And now the City of Sydney have released these fantastic short films celebrating the city's cyclists and cycleways.  They're great; they advertise the new infrastructure which is just waiting to be explored as well as demonstrating that anyone - fast or slow - can ride a bike to get from A to B.  There's handsome young dad Anthony zipping in to work, older riders Les and Judy ("At our stage in life we've worked out what we like doing, and now we are doing it."), single speed chicista Kitiyia and beach mum Caroline re-discovering the simple joys of getting around on two wheels again.  Here in London we've had a similar raft of great promotional films, and I'm convinced these kind of aspirational adverts really do work.  It's just here in London its, well, a shame about the rest of it.  Blackfriars Bridge, anyone?

We at ibikelondon approve; Australia may be late drawing up a chair to the cycling revolution table but we're slowly looking forward to riding a bike again when we eventually move back.  ibikesydney here we come!

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Come, and Ride Leicester!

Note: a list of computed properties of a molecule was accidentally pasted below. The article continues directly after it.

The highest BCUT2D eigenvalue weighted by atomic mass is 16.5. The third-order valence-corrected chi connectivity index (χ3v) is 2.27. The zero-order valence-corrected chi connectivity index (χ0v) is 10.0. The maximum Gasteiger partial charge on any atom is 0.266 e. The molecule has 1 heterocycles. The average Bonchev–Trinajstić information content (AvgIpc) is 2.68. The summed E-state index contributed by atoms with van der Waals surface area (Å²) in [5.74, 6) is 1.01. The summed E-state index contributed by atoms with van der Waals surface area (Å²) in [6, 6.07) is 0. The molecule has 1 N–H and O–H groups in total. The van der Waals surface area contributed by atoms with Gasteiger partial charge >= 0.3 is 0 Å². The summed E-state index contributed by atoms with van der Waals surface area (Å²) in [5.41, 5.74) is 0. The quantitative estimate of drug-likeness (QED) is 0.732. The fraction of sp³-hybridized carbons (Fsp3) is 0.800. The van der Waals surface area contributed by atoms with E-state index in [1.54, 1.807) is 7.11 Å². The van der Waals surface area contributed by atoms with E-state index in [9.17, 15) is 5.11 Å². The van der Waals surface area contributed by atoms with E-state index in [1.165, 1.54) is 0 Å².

I'll be escaping London and making my way to Leicester for the August long weekend to take part in the Ride Leicester Bike Festival.

On Friday (the 26th) I'll be joining with Leicester's everyday and ordinary cyclists for a Critical Mass ride around the pedestrianised city centre.  I'm really looking forward to exploring the city's cycling scene a bit more and meeting some of the people who ride.

And on the evening of Saturday the 27th I'll be speaking at the Phoenix Arts Centre at 6.30PM.  There's great food and drink, great company and I'll be giving a talk about inviting cycling and building Leicester's bicycle culture, exploring why Leicester isn't London and London isn't Copenhagen, the three cities' differences and what they can each learn from one another.  Earlier in the year the city played host to the Building Cycling Cultures Conference, headed up by Dr David Horton.  It's got a large pedestrianised centre where bicycles are welcome, two national cycle routes passing through the city or close by, beautiful riverside and canal trails  and a brand new guarded bike parking hub in the centre.  What's more it's own City Council research suggests that traffic density has reached capacity - average speeds are not much higher than in London - in short, I'll be exploring how the city could be on the cusp of embracing its own cycling revolution.  Aptly enough, I'm followed by stand up comedy in the Phoenix cafe bar so there should be some good laughs one way or another!

Skyride 36b
Fun for all ages on the Leicester SkyRide! (photo via MichaelH on Flickr)